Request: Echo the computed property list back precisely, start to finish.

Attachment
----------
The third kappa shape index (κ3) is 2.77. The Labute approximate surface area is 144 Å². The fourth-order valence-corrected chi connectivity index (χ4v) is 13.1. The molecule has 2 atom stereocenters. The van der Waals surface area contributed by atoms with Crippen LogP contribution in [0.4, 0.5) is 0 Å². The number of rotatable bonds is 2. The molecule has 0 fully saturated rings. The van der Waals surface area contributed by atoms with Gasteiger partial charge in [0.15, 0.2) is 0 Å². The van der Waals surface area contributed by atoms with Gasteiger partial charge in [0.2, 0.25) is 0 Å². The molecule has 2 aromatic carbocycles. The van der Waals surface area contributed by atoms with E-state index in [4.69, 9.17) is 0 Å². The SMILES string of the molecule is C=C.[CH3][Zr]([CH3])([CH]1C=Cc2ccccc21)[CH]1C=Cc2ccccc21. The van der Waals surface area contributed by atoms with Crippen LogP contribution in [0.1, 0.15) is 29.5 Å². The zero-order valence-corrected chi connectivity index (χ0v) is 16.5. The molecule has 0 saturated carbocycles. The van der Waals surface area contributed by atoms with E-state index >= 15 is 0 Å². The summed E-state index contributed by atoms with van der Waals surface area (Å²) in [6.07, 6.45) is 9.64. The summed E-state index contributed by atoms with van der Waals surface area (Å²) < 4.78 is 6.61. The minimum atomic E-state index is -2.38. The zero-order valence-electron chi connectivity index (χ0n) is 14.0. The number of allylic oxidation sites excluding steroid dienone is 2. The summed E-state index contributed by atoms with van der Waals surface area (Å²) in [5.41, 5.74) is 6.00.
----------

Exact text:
The third kappa shape index (κ3) is 2.77. The Labute approximate surface area is 144 Å². The fourth-order valence-corrected chi connectivity index (χ4v) is 13.1. The molecule has 2 atom stereocenters. The van der Waals surface area contributed by atoms with Crippen LogP contribution in [0.4, 0.5) is 0 Å². The number of rotatable bonds is 2. The molecule has 0 fully saturated rings. The van der Waals surface area contributed by atoms with Gasteiger partial charge in [0.15, 0.2) is 0 Å². The van der Waals surface area contributed by atoms with Gasteiger partial charge in [0.2, 0.25) is 0 Å². The molecule has 2 aromatic carbocycles. The van der Waals surface area contributed by atoms with E-state index in [4.69, 9.17) is 0 Å². The SMILES string of the molecule is C=C.[CH3][Zr]([CH3])([CH]1C=Cc2ccccc21)[CH]1C=Cc2ccccc21. The van der Waals surface area contributed by atoms with Crippen LogP contribution in [0.1, 0.15) is 29.5 Å². The zero-order valence-corrected chi connectivity index (χ0v) is 16.5. The molecule has 0 saturated carbocycles. The van der Waals surface area contributed by atoms with E-state index >= 15 is 0 Å². The summed E-state index contributed by atoms with van der Waals surface area (Å²) in [6.07, 6.45) is 9.64. The summed E-state index contributed by atoms with van der Waals surface area (Å²) < 4.78 is 6.61. The minimum atomic E-state index is -2.38. The zero-order valence-electron chi connectivity index (χ0n) is 14.0. The number of allylic oxidation sites excluding steroid dienone is 2. The summed E-state index contributed by atoms with van der Waals surface area (Å²) in [5.41, 5.74) is 6.00.